On an early morning in late spring, the strawberries hang heavy — bright red and nearly bursting with sweet juice. More fruits and vegetables in an abundance and variety that
On an early morning in late spring, the strawberries hang heavy — bright red and nearly bursting with sweet juice. More fruits and vegetables in an abundance and variety that could overwhelm a grocery store ripen on green stems. Doug and Randall Patterson have already been at work for at least an hour by the time their employees drive up at 7 a.m. The brothers have checked their Rowan County fields to assess the previous day’s unfinished work, walked through the packaging facility, and consulted the inventories to see what they need to sell.
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On the list are tomatoes, bell peppers, cucumbers, strawberries, squash, zucchini, eggplant, watermelon, cantaloupe, banana peppers, and poblano peppers. Packed onto sometimes 20 tractor-trailer loads a day, Patterson Farm’s fruits and vegetables travel to customers across North Carolina, as far south as Puerto Rico, and all the way up to Canada. Buyers range from some of the larger area farmers markets and garden centers to major supermarket chains and vegetable re-packers who buy the vegetables in bulk and then deliver them to restaurants.
During this peak season, the days are long; the farm needs many hands to get the job done. From the end of June through mid-October, Randall and his wife, Nora, and Doug and his wife, Michelle, are joined by eight farm managers and 300 or so employees.
Farming is in the Patterson brothers’ blood. Doug and Randall’s grandfather started the fruit and vegetable farm in 1919, and they grew up tending the land with their father and uncle. Both boys went to North Carolina State University — Randall with the goal of coming straight back to the farm after he got an agriculture engineering degree and Doug with a plan to work as a mechanical engineer.
“I didn’t love it from the beginning,” Doug admits now. “Randall knew that’s what he wanted to do, but I thought I’d go out and try something else.”
After seven years of working in a windowless office, Doug knew it was time to come back home. “I believe if you work for someone else, you should work like you’re working for yourself,” he says. “People look at me like I’m crazy when I say that, but growing up on a farm, we knew how to work hard. When I was working for someone else and coming in on Saturdays and working on holidays, I thought, I might as well be working for myself.”
Plus, there’s nothing like a farm to raise a family, he says. Unlike when he was traveling for his job as a mechanical engineer, Doug has the flexibility to prioritize what’s important. “With farming, there’s always plenty of work to do, but you can always take time out to go to a dance recital, ball game, or other family event — and you can have dinner together every night.”
Doug and his family want people to know where their food comes from. That’s why education is an important part of their mission.
“Less than 2 percent of the population farms,” Doug says. “If anybody wants to take care of the land, air, and water, it’s farmers. If we didn’t, we wouldn’t be able to farm. I like for people to come visit us so that we can show them what we’re doing and how we do it.”
On weekdays, school groups regularly explore a portion of the 550-acre farm to learn about the ins and outs of farming. Doug regularly speaks with NC State’s Agriculture Education students. And on weekends, Patterson Farms hosts activities like wagon rides, birthday parties, a Farmer for the Day tour, corporate gatherings, and pick-your-own events.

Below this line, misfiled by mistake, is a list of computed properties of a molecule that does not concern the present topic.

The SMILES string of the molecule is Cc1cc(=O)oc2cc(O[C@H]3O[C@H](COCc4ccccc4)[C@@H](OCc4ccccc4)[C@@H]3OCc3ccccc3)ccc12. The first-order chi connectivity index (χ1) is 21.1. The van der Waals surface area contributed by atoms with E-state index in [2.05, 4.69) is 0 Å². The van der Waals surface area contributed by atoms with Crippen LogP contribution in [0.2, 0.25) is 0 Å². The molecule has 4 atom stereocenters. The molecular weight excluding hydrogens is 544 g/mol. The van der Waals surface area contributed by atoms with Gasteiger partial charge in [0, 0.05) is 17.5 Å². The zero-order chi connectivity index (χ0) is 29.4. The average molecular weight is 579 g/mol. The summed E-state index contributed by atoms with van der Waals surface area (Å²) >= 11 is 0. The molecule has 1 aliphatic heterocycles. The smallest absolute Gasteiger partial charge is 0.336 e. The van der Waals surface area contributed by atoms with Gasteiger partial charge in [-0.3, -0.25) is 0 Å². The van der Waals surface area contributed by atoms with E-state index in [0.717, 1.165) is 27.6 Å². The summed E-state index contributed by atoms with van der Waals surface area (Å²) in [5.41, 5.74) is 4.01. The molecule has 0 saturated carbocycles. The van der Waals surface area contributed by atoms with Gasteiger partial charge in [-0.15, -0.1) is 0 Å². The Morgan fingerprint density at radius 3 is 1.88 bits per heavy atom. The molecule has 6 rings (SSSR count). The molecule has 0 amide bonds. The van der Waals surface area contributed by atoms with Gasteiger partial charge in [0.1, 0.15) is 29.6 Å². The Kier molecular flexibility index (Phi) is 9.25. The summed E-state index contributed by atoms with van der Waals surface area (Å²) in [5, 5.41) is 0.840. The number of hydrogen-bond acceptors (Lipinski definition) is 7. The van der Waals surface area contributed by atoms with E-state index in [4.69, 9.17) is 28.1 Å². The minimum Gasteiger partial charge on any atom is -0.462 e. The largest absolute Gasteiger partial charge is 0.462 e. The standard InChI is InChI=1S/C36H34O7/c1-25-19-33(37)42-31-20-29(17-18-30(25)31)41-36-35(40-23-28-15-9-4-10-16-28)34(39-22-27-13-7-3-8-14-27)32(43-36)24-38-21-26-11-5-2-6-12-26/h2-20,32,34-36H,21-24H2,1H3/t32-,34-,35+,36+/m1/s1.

Local shoppers often swing by the on-site market — open Wednesday through Saturday in the off-season and seven days a week in-season — to stock up on produce, homemade jams and jellies, and ice cream made with their homegrown strawberries. “We also sell produce that we don’t grow, like peaches and apples from other local farms,” Doug says.
The connection between his labor and the final product motivates Doug to go to work every day. “When you’re growing produce, you see the results from your hard work, and you package it and sell it and know you’re feeding part of the country or the world. That’s very satisfying.”
The work can be laborious, and it’s not always as straightforward as planting a seed and watching it grow. Unpredictable challenges ranging from weather to equipment to labor make each day different from the day before. “It’s this constant evaluation of materials, manpower, and weather,” Doug says. “You start out one way, and by lunch, you have to change your plan.”
That means a plan that changes by the day — and from year-to-year. “We have to analyze the yields: How many boxes did we get per acre, and do we foresee prices going up on any commodity next year? In the off-season, we’re planning for what we’re going to grow next year, evaluating if it makes sense financially to upgrade our trucks and equipment,” Doug says.
Both brothers believe it’s important to be a part of farming commodity groups; Randall is president of the North Carolina Tomato Growers Association, and Doug served as past president of the North Carolina Strawberry Association. “In the winter, we go to conferences and we visit other farmers to learn from them,” Doug says. “We ask what their challenges were and how they dealt with them. It’s a lot of work in the off-season, too.”
But every day, simple pleasures make it all worthwhile. For now, Randall and Nora’s son, Taylor, and Doug and Michelle’s daughter, Victoria, are themselves back at the farm working after graduating from NC State. There’s rarely a morning that Doug misses the sunrise or an evening that he doesn’t catch the sun as it makes its descent over his fields — the same rows his grandfather tended more than a century ago. “When you’re a farmer,” he reflects, “you see God’s work every day.”